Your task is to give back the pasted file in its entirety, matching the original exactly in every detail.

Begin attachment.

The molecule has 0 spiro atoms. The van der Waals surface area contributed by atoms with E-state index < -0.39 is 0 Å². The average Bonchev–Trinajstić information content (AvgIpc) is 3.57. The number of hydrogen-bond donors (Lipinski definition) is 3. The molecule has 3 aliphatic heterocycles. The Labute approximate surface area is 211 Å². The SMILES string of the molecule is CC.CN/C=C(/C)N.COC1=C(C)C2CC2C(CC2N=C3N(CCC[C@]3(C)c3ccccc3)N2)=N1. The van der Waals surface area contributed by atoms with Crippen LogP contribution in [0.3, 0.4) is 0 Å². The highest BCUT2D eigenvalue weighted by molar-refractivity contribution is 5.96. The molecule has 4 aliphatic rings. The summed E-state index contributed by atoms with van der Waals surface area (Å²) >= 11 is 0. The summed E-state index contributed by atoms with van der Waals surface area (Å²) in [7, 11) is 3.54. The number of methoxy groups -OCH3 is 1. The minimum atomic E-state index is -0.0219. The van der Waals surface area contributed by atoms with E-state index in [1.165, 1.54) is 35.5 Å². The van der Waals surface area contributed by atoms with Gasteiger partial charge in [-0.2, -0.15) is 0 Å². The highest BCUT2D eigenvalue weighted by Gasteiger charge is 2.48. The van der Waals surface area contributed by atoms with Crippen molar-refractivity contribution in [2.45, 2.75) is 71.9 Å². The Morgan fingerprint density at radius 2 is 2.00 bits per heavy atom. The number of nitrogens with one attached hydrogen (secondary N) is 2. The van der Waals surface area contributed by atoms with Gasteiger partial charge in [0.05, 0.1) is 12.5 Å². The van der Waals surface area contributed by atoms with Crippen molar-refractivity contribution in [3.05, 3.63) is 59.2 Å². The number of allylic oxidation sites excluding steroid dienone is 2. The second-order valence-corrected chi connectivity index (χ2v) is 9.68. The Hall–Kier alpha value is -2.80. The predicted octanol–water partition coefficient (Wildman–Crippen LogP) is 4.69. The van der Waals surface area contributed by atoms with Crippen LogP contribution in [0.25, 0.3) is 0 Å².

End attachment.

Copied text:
The molecule has 0 spiro atoms. The van der Waals surface area contributed by atoms with E-state index < -0.39 is 0 Å². The average Bonchev–Trinajstić information content (AvgIpc) is 3.57. The number of hydrogen-bond donors (Lipinski definition) is 3. The molecule has 3 aliphatic heterocycles. The Labute approximate surface area is 211 Å². The SMILES string of the molecule is CC.CN/C=C(/C)N.COC1=C(C)C2CC2C(CC2N=C3N(CCC[C@]3(C)c3ccccc3)N2)=N1. The van der Waals surface area contributed by atoms with Crippen LogP contribution in [0.3, 0.4) is 0 Å². The highest BCUT2D eigenvalue weighted by molar-refractivity contribution is 5.96. The molecule has 4 aliphatic rings. The summed E-state index contributed by atoms with van der Waals surface area (Å²) >= 11 is 0. The summed E-state index contributed by atoms with van der Waals surface area (Å²) in [7, 11) is 3.54. The number of methoxy groups -OCH3 is 1. The minimum atomic E-state index is -0.0219. The van der Waals surface area contributed by atoms with E-state index in [1.165, 1.54) is 35.5 Å². The van der Waals surface area contributed by atoms with Gasteiger partial charge in [-0.2, -0.15) is 0 Å². The highest BCUT2D eigenvalue weighted by Gasteiger charge is 2.48. The van der Waals surface area contributed by atoms with Crippen molar-refractivity contribution in [2.45, 2.75) is 71.9 Å². The Morgan fingerprint density at radius 2 is 2.00 bits per heavy atom. The number of nitrogens with one attached hydrogen (secondary N) is 2. The van der Waals surface area contributed by atoms with Gasteiger partial charge in [0.05, 0.1) is 12.5 Å². The van der Waals surface area contributed by atoms with Crippen molar-refractivity contribution in [3.05, 3.63) is 59.2 Å². The number of allylic oxidation sites excluding steroid dienone is 2. The second-order valence-corrected chi connectivity index (χ2v) is 9.68. The Hall–Kier alpha value is -2.80. The predicted octanol–water partition coefficient (Wildman–Crippen LogP) is 4.69. The van der Waals surface area contributed by atoms with Crippen LogP contribution in [0.25, 0.3) is 0 Å².